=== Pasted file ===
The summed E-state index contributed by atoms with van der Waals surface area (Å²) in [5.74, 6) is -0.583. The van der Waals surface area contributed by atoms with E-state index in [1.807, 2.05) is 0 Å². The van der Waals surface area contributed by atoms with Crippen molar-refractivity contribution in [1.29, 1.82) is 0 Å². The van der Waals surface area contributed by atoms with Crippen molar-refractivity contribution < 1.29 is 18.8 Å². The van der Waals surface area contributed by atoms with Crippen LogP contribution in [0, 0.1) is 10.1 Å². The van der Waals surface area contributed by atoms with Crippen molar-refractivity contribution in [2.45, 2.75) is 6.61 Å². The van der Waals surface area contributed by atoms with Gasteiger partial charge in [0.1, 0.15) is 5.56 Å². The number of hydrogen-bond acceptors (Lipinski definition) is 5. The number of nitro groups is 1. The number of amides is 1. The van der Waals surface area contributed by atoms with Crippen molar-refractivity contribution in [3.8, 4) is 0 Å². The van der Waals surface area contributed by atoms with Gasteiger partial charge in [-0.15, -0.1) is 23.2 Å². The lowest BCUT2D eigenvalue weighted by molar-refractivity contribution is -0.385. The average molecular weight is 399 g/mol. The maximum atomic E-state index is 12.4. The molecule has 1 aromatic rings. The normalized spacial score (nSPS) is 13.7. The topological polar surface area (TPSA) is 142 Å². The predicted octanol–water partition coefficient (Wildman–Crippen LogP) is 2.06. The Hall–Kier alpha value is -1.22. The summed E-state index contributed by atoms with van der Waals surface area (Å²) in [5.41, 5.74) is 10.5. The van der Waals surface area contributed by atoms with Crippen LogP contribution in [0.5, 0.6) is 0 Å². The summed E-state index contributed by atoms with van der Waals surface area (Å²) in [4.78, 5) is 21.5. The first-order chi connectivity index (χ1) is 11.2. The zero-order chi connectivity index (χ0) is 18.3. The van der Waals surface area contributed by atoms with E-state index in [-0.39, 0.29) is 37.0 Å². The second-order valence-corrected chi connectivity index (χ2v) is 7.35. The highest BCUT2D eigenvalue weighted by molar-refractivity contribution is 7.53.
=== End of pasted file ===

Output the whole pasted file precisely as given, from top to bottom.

The summed E-state index contributed by atoms with van der Waals surface area (Å²) in [5.74, 6) is -0.583. The van der Waals surface area contributed by atoms with E-state index in [1.807, 2.05) is 0 Å². The van der Waals surface area contributed by atoms with Crippen molar-refractivity contribution in [1.29, 1.82) is 0 Å². The van der Waals surface area contributed by atoms with Crippen molar-refractivity contribution < 1.29 is 18.8 Å². The van der Waals surface area contributed by atoms with Crippen LogP contribution in [0, 0.1) is 10.1 Å². The van der Waals surface area contributed by atoms with Crippen molar-refractivity contribution in [2.45, 2.75) is 6.61 Å². The van der Waals surface area contributed by atoms with Gasteiger partial charge in [0.1, 0.15) is 5.56 Å². The number of hydrogen-bond acceptors (Lipinski definition) is 5. The number of nitro groups is 1. The number of amides is 1. The van der Waals surface area contributed by atoms with Crippen molar-refractivity contribution in [3.8, 4) is 0 Å². The van der Waals surface area contributed by atoms with Gasteiger partial charge in [-0.15, -0.1) is 23.2 Å². The lowest BCUT2D eigenvalue weighted by molar-refractivity contribution is -0.385. The average molecular weight is 399 g/mol. The maximum atomic E-state index is 12.4. The molecule has 1 aromatic rings. The normalized spacial score (nSPS) is 13.7. The topological polar surface area (TPSA) is 142 Å². The predicted octanol–water partition coefficient (Wildman–Crippen LogP) is 2.06. The Hall–Kier alpha value is -1.22. The summed E-state index contributed by atoms with van der Waals surface area (Å²) in [5.41, 5.74) is 10.5. The van der Waals surface area contributed by atoms with Crippen LogP contribution in [0.5, 0.6) is 0 Å². The summed E-state index contributed by atoms with van der Waals surface area (Å²) in [4.78, 5) is 21.5. The first-order chi connectivity index (χ1) is 11.2. The zero-order chi connectivity index (χ0) is 18.3. The van der Waals surface area contributed by atoms with E-state index in [-0.39, 0.29) is 37.0 Å². The second-order valence-corrected chi connectivity index (χ2v) is 7.35. The highest BCUT2D eigenvalue weighted by molar-refractivity contribution is 7.53.